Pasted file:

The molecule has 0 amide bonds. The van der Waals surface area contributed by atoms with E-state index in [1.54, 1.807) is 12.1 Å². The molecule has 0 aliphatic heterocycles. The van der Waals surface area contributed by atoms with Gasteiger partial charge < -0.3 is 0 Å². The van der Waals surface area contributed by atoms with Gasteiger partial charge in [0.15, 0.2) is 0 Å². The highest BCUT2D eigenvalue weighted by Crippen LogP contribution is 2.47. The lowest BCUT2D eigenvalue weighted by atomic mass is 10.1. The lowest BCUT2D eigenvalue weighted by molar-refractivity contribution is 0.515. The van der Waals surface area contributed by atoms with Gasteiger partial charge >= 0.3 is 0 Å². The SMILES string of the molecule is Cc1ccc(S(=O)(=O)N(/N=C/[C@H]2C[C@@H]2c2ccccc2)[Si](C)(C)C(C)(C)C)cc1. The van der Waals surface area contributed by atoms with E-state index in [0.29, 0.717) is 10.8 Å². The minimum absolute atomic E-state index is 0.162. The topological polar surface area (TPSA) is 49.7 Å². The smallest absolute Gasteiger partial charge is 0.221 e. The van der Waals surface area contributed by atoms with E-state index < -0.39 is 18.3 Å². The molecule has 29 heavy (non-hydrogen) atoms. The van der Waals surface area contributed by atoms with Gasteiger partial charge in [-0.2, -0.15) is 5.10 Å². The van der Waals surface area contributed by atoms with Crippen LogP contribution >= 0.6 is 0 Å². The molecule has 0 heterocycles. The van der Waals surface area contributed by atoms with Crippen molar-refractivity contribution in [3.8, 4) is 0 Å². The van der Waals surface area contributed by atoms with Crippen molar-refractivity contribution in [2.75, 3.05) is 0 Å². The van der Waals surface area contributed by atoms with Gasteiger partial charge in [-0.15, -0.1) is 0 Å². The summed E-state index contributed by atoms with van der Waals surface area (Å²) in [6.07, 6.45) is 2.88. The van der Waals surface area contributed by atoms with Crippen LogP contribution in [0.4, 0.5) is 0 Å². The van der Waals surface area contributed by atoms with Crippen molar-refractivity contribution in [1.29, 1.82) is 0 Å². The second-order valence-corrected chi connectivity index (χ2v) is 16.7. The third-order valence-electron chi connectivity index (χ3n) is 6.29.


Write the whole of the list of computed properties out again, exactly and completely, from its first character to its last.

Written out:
The molecule has 0 amide bonds. The van der Waals surface area contributed by atoms with E-state index in [1.54, 1.807) is 12.1 Å². The molecule has 0 aliphatic heterocycles. The van der Waals surface area contributed by atoms with Gasteiger partial charge < -0.3 is 0 Å². The van der Waals surface area contributed by atoms with Gasteiger partial charge in [0.15, 0.2) is 0 Å². The highest BCUT2D eigenvalue weighted by Crippen LogP contribution is 2.47. The lowest BCUT2D eigenvalue weighted by atomic mass is 10.1. The lowest BCUT2D eigenvalue weighted by molar-refractivity contribution is 0.515. The van der Waals surface area contributed by atoms with Gasteiger partial charge >= 0.3 is 0 Å². The SMILES string of the molecule is Cc1ccc(S(=O)(=O)N(/N=C/[C@H]2C[C@@H]2c2ccccc2)[Si](C)(C)C(C)(C)C)cc1. The van der Waals surface area contributed by atoms with E-state index in [0.29, 0.717) is 10.8 Å². The minimum absolute atomic E-state index is 0.162. The topological polar surface area (TPSA) is 49.7 Å². The smallest absolute Gasteiger partial charge is 0.221 e. The van der Waals surface area contributed by atoms with E-state index < -0.39 is 18.3 Å². The molecule has 29 heavy (non-hydrogen) atoms. The van der Waals surface area contributed by atoms with Gasteiger partial charge in [-0.2, -0.15) is 5.10 Å². The van der Waals surface area contributed by atoms with Crippen LogP contribution >= 0.6 is 0 Å². The molecule has 0 heterocycles. The van der Waals surface area contributed by atoms with Crippen molar-refractivity contribution in [3.8, 4) is 0 Å². The van der Waals surface area contributed by atoms with Crippen molar-refractivity contribution in [2.75, 3.05) is 0 Å². The van der Waals surface area contributed by atoms with Gasteiger partial charge in [-0.15, -0.1) is 0 Å². The summed E-state index contributed by atoms with van der Waals surface area (Å²) in [6.07, 6.45) is 2.88. The van der Waals surface area contributed by atoms with Crippen LogP contribution in [0.4, 0.5) is 0 Å². The van der Waals surface area contributed by atoms with Crippen molar-refractivity contribution in [1.29, 1.82) is 0 Å². The second-order valence-corrected chi connectivity index (χ2v) is 16.7. The third-order valence-electron chi connectivity index (χ3n) is 6.29.